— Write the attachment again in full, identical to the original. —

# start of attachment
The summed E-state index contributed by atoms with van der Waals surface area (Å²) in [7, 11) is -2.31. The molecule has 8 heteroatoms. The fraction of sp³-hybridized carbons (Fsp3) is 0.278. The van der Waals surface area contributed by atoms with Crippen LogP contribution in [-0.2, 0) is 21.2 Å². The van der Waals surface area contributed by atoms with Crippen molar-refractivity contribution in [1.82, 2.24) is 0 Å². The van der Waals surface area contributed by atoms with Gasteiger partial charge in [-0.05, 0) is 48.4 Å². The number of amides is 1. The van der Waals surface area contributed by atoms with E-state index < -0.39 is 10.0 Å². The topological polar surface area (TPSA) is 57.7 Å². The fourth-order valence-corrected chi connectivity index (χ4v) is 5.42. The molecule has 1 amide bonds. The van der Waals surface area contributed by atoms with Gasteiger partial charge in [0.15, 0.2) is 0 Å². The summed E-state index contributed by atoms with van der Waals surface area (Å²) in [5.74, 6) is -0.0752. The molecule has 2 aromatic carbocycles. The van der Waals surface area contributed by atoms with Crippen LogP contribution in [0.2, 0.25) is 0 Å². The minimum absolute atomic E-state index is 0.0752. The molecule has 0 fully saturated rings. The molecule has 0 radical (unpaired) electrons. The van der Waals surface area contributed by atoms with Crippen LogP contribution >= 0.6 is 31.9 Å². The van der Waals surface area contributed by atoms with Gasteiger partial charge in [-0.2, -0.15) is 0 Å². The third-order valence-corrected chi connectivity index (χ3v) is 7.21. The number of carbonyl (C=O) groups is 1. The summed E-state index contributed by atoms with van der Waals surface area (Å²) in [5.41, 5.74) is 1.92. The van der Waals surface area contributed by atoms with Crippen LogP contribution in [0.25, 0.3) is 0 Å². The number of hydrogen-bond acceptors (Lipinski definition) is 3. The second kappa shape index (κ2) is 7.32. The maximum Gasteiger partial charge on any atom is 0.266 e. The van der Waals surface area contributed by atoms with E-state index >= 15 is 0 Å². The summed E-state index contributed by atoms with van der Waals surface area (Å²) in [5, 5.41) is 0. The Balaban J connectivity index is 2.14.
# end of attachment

The summed E-state index contributed by atoms with van der Waals surface area (Å²) in [7, 11) is -2.31. The molecule has 8 heteroatoms. The fraction of sp³-hybridized carbons (Fsp3) is 0.278. The van der Waals surface area contributed by atoms with Crippen LogP contribution in [-0.2, 0) is 21.2 Å². The van der Waals surface area contributed by atoms with Crippen molar-refractivity contribution in [1.82, 2.24) is 0 Å². The van der Waals surface area contributed by atoms with Gasteiger partial charge in [-0.05, 0) is 48.4 Å². The number of amides is 1. The van der Waals surface area contributed by atoms with E-state index < -0.39 is 10.0 Å². The topological polar surface area (TPSA) is 57.7 Å². The fourth-order valence-corrected chi connectivity index (χ4v) is 5.42. The molecule has 1 amide bonds. The van der Waals surface area contributed by atoms with Gasteiger partial charge in [0.15, 0.2) is 0 Å². The summed E-state index contributed by atoms with van der Waals surface area (Å²) in [5.74, 6) is -0.0752. The molecule has 2 aromatic carbocycles. The van der Waals surface area contributed by atoms with Crippen LogP contribution in [0.2, 0.25) is 0 Å². The minimum absolute atomic E-state index is 0.0752. The molecule has 0 fully saturated rings. The molecule has 0 radical (unpaired) electrons. The van der Waals surface area contributed by atoms with Crippen LogP contribution >= 0.6 is 31.9 Å². The van der Waals surface area contributed by atoms with Gasteiger partial charge in [-0.2, -0.15) is 0 Å². The third-order valence-corrected chi connectivity index (χ3v) is 7.21. The number of carbonyl (C=O) groups is 1. The summed E-state index contributed by atoms with van der Waals surface area (Å²) in [5.41, 5.74) is 1.92. The van der Waals surface area contributed by atoms with Crippen LogP contribution in [0.25, 0.3) is 0 Å². The number of hydrogen-bond acceptors (Lipinski definition) is 3. The second kappa shape index (κ2) is 7.32. The maximum Gasteiger partial charge on any atom is 0.266 e. The van der Waals surface area contributed by atoms with E-state index >= 15 is 0 Å². The summed E-state index contributed by atoms with van der Waals surface area (Å²) in [5, 5.41) is 0. The Balaban J connectivity index is 2.14.